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(Anita Gosch/Stars and Stripes)

(Anita Gosch/Stars and Stripes)

(Anita Gosch/Stars and Stripes)

(Anita Gosch/Stars and Stripes)

Neil Young at Frankfurt's Festhalle in May, 1987.

Neil Young at Frankfurt's Festhalle in May, 1987. (Anita Gosch/Stars and Stripes)

(Anita Gosch/Stars and Stripes)

THE P.A. SYSTEM blasting tunes from the Rolling Stones' 1966 album Aftermath gave a promise of what lay ahead.

The concert Friday night in Frankfurt's Festhalle was to be a journey to a bygone era, a time when music was still music, when rock 'n' roll was simple and plain, and not convoluted by high-tech hardware, when musicians used real instruments — and knew how to play them.

Neil Young was the Pied Piper who led the crowd on this journey to the past. In just over two hours, the singer/guitarist presented a comprehensive overview of his 20-year career, emphasizing songs from the late1960s and 70s. Though only some 4,000 fans were scattered throughout the 13,000-capacity concert hall, their cheers and chants — loud, long and hard — were proof that the love of the music was still there.

"I grew up listening to Neil Young," said 28-year-old Glenn E. Kegerreis of Bad Kissingen, Germany. "He's like an old friend."

Yet the concert never descended to the level of mere nostalgia. Young delivered each tune with an unbridled energy and razor-sharp precision that made even the oldest songs seem as vital today as in the past.

Young has reunited with his backing band, Crazy Horse — with rhythm guitarist Frank Sampedro, bass player Billy Talbot and drummer Ralph Molino — for the first time since 1978's "Rust Never Sleeps" tour. As in the famous trek captured on film and on vinyl, Young performed part of the show with Crazy Horse and part by himself on piano or guitar.

The concert reflected the eclecticism of Young's 27 albums, radically shifting between rockers (Cinnamon Girl and Like a Hurricane), acoustic folk-rock (Comes a Time) and piano ballads (See the Sky About to Rain).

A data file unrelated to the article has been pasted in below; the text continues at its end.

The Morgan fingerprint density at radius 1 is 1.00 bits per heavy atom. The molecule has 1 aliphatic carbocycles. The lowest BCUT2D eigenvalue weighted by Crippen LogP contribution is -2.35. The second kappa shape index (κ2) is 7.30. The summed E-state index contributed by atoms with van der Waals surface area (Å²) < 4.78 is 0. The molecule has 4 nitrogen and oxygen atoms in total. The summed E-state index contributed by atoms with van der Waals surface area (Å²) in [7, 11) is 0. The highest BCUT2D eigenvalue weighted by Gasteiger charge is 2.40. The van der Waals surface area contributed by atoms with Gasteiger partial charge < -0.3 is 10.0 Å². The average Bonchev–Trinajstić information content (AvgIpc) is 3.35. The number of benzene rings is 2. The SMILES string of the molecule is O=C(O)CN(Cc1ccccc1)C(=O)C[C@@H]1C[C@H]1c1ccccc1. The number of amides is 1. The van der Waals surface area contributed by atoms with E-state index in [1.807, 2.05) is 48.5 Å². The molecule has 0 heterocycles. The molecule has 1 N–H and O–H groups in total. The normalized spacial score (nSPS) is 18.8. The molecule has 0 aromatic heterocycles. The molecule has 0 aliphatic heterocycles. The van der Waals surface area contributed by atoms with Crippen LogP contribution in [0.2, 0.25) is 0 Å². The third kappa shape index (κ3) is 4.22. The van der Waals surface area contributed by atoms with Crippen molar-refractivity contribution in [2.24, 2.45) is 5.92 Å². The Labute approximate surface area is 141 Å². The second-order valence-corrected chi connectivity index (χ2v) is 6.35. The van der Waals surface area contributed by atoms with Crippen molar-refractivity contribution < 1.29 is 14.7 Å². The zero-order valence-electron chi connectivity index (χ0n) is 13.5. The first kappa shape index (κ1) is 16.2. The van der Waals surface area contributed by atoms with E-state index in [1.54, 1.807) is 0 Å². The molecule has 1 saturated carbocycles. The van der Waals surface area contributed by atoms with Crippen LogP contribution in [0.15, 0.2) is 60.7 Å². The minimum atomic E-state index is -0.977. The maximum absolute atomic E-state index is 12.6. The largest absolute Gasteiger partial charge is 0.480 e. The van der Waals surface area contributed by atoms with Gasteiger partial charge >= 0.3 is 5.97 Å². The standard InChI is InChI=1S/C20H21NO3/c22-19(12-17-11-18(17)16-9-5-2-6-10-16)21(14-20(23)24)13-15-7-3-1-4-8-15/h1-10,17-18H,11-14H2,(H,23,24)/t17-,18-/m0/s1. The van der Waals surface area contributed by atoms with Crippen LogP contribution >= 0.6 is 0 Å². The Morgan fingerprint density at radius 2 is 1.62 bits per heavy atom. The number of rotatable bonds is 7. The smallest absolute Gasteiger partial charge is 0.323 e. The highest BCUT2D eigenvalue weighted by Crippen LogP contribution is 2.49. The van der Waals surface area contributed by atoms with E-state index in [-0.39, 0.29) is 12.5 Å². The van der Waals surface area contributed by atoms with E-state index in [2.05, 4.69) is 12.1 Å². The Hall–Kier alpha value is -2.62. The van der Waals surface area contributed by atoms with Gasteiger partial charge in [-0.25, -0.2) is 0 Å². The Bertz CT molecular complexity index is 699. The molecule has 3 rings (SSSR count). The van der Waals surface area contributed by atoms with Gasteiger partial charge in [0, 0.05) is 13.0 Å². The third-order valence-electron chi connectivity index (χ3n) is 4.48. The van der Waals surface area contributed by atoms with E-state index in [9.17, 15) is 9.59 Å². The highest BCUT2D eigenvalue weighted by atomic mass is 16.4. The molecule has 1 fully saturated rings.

It is this versatility that has earned Young a broad spectrum of fans.

"He hooked my wife with his country album, others with his folk, others with his hard rock, and he hooked me with everything," said Ted Lawler, 27, of Frankfurt.

But Friday night it was evident from the start that Young was primarily in a hard-rocking frame of mind. In the opening number, Mr. Soul, a tune written in 1967 when he was with the folk-rock band Buffalo Springfield, Young burst into the first of many scorching guitar solos that punctuated the show. Hovering near the edge of the stage, he would virtually butcher his electric guitar, grinding out the chords in near-spastic contortions, leading his band through crescendo after crescendo of exhaustive climaxes.

Young's mood during the show shifted just as radically as his musical styles. One minute he was the humble artist, thanking the crowd for being there; the next he would turn into a prima donna rock star, barking and snapping at the fans.

A particularly scathing incident happened near the beginning of the concert, one that dampened the mood for some of the fans. Before he said so much as a greeting to the crowd, Young burst into a litany of threats at a fan who threw a glow tube toward the stage and accidentally hit him on the head.

"If you're gonna start throwing things at me, I'm gonna stop playing right now. I came to play for the others, and if you don't like it, you can leave. It anyone wants to hit me in the head, he should come up here and see me about it."

One would think an old hippie like Young would be a bit more laid-back about the accident.

During the opening bars to Powderfinger, a guitar string broke and again Young exploded into a verbal assault.

"... Drop dead! Drop dead! I hate show business!" he yelled, before switching to his acoustic guitar for Needle and the Damage Done.

Later, Young regained his composure and even displayed a sense of humor.

"All right, you have a choice between Heart of Gold, a commercial I did for McDonalds, and Sugar Mountain."

Sugar Mountain won out, and Young never did perform Heart of Gold.

The guitarist was allegedly in a good mood during the show, according to a crew member queried after the concert.

The overall mood of the crowd, however, wasn't all that it could have been. With the extreme volume of the music, the concert would perhaps best be enjoyed in an outdoor venue instead of in a hall with imperfect acoustics. Particularly in the back of the Festhalle, the music often turned into a maelstrom of jarring, discordant echoes.

But Young was pleased with the sound, according to the crew member.

"The worse it is, the better he likes it," he said. "Neil is in a little world of his own up on stage, and if it sounds good to him, then it's all right."

The die-hard fans thought it was all right, too. After all, Young is a legend, they said, and he did put on one hell of a show.

"After a certain amount of time you got your money's worth, but he kept on playing," said Bad Kissingen's Kegerreis.

"It's just like the last song says," added Charles Hess, 24, also of Bad Kissingen, referring to Hey Hey My My. "'Rock 'n' roll will never die.' And neither will Neil Young."

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